Sunday, 20 October 2019


The American Muscle, Street & Custom Club Whitianga will be celebrating their first birthday in style this coming Sunday (6 January) with a car show in Albert Street, Whitianga.The show, called the ‘Frankies Beach Street Meet,’ is organised by club founders Reg and Julie Smith and fellow Whitianga residents Peter and Penny Murray.

Reg says the American Muscle, Street & Custom Club Whitianga is not a club in the true sense of the word. “We don’t have a committee,a formal list of members and a set of rules ora constitution,” he says. “We’re really just agroup of like-minded individuals who love interesting vehicles.

“Our first meeting was on Sunday 7 January last year at Frankies Sports Bar & Grill in Albert Street in Whitianga. We expected about 20 cars to turn up and ended up with 57. Since then,we’ve met the first Sunday of every month at Frankies. We average about 20 cars per meeting.

“We park up in Albert Street and havebreakfast and coffee and we ask a member of the public, just someone admiring the cars, to choose a ‘People’s Choice’ winner. We then normally go on a cruise somewhere and sometimes end up at someone’s place for a BBQ afterwards.

“We’ve been on some really fun cruises the past year. Highlights were trivia trails to Colville Café and Mercury Bay Estate in Cooks Beach, and a picnic at racing legend Rod Millen’s Leadfoot Ranch outside Hahei.

“Other fun events we’ve been part of include the 4th of July celebrations at Grace O’Malley’s in Whitianga and a Frankies Grease evening. Several of us have also participated in the Movember fundraiser for men’s health issues, in which we raised $500, and we’ve had a great Christmas party in December.

“The Frankies owners are also car loversand they were on board with us from day one.They put on $10 breakfasts during our meeting sand always donate a $50 voucher to the People’s Choice winner. They’ll have live music during our car show on 6 January and $10 breakfasts will again be on the menu."

More than 60 vehicles have so far beenentered in the Frankies Beach Street Meet. “If your vehicle is outside the ordinary, you really should enter,” says Reg. “The entry fee is only $25 and includes a Frankies drinks voucher.”

Albert Street will be closed to traffic between Lee Street and Monk Street at approximately 9:00am on 6 January and will remain closed until the end of the car show. “The show will start at 10:00am and continue until 2:00pm,” says Reg. “It’s free for members of the public to appreciate the cars on display and we want to encourage as many people as possible to come along.

“The Mercury Rockers Rock ‘n’ Roll Club will do a bit of dancing and it will be great if people dress up in a 50 s and 60s theme too.We’ll have a prize for the best-dressed person.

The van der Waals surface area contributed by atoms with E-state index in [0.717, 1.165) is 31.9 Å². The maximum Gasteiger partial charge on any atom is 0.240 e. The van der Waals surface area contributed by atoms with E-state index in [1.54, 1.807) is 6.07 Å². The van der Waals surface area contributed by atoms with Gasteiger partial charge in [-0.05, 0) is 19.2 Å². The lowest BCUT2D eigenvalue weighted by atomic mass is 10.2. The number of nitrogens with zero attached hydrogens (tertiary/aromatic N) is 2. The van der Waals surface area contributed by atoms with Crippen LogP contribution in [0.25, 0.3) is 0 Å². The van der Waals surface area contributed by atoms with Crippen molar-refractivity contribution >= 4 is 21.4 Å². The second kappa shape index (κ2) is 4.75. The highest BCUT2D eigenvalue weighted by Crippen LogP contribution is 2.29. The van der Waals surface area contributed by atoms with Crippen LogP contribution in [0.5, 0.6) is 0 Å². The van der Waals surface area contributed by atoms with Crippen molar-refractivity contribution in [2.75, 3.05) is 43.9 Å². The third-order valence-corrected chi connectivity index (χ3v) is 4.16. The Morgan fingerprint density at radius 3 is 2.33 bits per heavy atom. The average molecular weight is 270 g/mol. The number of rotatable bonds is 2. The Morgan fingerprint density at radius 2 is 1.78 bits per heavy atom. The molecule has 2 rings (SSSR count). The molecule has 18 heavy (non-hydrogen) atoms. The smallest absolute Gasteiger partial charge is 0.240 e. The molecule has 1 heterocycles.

“We’ll be selling raffles and have six category prizes to give away for the most impressive vehicles, including a People’s Choice award.Three lucky draw prizes, all donated by very generous business owners, will also be given away. The vehicle categories will be judged by Whitianga Waterways developer Leigh Hopper and Darren Hartley of Coastal Signs in Whitianga, who’s a keen speedway driver.

“We expect the show to be a lot of fun.”

There’s still an opportunity for vehicleo wners to enter the show, but space is limited. Anyone interested can phone or text Reg on (027) 493 5822 or email him This email address is being protected from spambots. You need JavaScript enabled to view it...

Pictured are the organisers of the Frankies Beach Street Meet on 6 January. From the left - Reg and Julie Smith, and Peter and Penny Murray.

With the summer swimming season in full swing, Thames-Coromandel District Council is working with Waikato Regional Council again this year to help beach users know about water quality levels.

WRC’s coastal scientists say water quality at the beaches it monitors is generally good for swimming, but caution is urged following heavy rain.

WRC is in the third year of its reactivated water quality monitoring programme at seven east coast and two west coast beaches, testing to see whether faecal bacteria levels are OK for contact recreation, such as swimming and surfing.

The testing is part of a drive to gain better information about what’s happening in the Coromandel’s coastal waters and to provide a community service.

The testing is carried out between November and March, with the latest results available to beach users at

Results last summer were generally positive but there were some issues across the region following rainfall. On the occasions there were issues, follow-up sampling showed faecal bacteria levels back within an acceptable range.